Great Grandpa's Slacker-Rock Is Up For The 'Teen Challenge' The debut single from the Seattle grunge-pop band doesn't ignore the gracelessness of youth. It embraces it.
NPR logo Songs We Love: Great Grandpa, 'Teen Challenge'

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Songs We Love: Great Grandpa, 'Teen Challenge'

Great Grandpa's new album, Plastic Cough, comes out July 7. Buggy Vigor/Courtesy of the artist hide caption

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Buggy Vigor/Courtesy of the artist

Great Grandpa's new album, Plastic Cough, comes out July 7.

Buggy Vigor/Courtesy of the artist

It's not unusual for art to pull from adolescent experience, an infatuation with innocence. The danger, of course, is that hindsight is 20/20, and teenage experiences are much less awkward in retrospect. With its debut single from its upcoming LP, Plastic Cough, the Seattle indie-rock band Great Grandpa doesn't ignore the gracelessness of youth. It embraces it.

"Teen Challenge" meanders on a well-defined course of the band's curation: opening with a '90s slacker-rock chord progression; growing into moments of grungy noise; unraveling into poppy, palm-muted riffs; building and faltering; exploding and nearing silence with surprising precision. "Teen Challenge" doesn't sound like a band's first attempt — musically, it exudes a maturation not always associated with adolescence — but the concept comes to fruition in the song's lyricism.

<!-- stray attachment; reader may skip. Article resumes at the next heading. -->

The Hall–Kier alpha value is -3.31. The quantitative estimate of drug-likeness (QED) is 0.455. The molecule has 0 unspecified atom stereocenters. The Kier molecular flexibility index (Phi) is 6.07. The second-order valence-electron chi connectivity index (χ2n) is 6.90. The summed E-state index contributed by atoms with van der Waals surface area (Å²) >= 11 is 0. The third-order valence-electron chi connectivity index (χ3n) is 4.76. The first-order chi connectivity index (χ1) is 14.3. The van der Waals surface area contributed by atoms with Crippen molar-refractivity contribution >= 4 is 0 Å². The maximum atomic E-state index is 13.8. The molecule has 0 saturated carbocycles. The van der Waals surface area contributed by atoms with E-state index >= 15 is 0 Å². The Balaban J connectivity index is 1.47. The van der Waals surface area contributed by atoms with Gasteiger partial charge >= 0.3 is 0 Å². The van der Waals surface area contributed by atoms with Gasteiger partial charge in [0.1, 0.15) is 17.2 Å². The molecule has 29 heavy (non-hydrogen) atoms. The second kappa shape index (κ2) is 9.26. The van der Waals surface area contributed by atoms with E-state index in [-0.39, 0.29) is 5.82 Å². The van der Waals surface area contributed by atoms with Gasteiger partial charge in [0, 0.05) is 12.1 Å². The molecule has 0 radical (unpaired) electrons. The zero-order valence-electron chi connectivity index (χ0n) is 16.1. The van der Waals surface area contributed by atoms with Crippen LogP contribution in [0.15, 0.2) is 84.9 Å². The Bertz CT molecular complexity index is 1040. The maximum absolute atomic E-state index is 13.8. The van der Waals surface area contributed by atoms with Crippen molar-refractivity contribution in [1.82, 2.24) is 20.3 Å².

On the chorus, vocalist Alex Menne sings, "I can't breathe / Would you give me something on the off beat / Oo oo, always killin' it," with a hiccuping upward infection on "can't." It's a stylistic choice reminiscent of Sadie Dupuis in her earliest Speedy Ortiz days, giving angular texture to the verb that controls the thought. If the song is romantic in aim, it's a darkly humorous metaphor about a band practice; if it's straightforward metaphor, it's a darkly humorous narrative to explore — writing a song about playing a song. Menne explains, "'Teen Challenge' is about the floundering feelings that pull you in and out of a failing relationship. 'Always killin' it' being a jab at the self, laughing at the fact that what you want is not always what is best for you."

The moment of true exposure arrives in the second verse, when Menne's distinctive tone ends on "I only wanted you so bad," with an elongated "a" on the last word — a desperate lament that feels, in a word, teenage. Boy, is it effective.


Plastic Cough comes out July 7 on Double Double Whammy.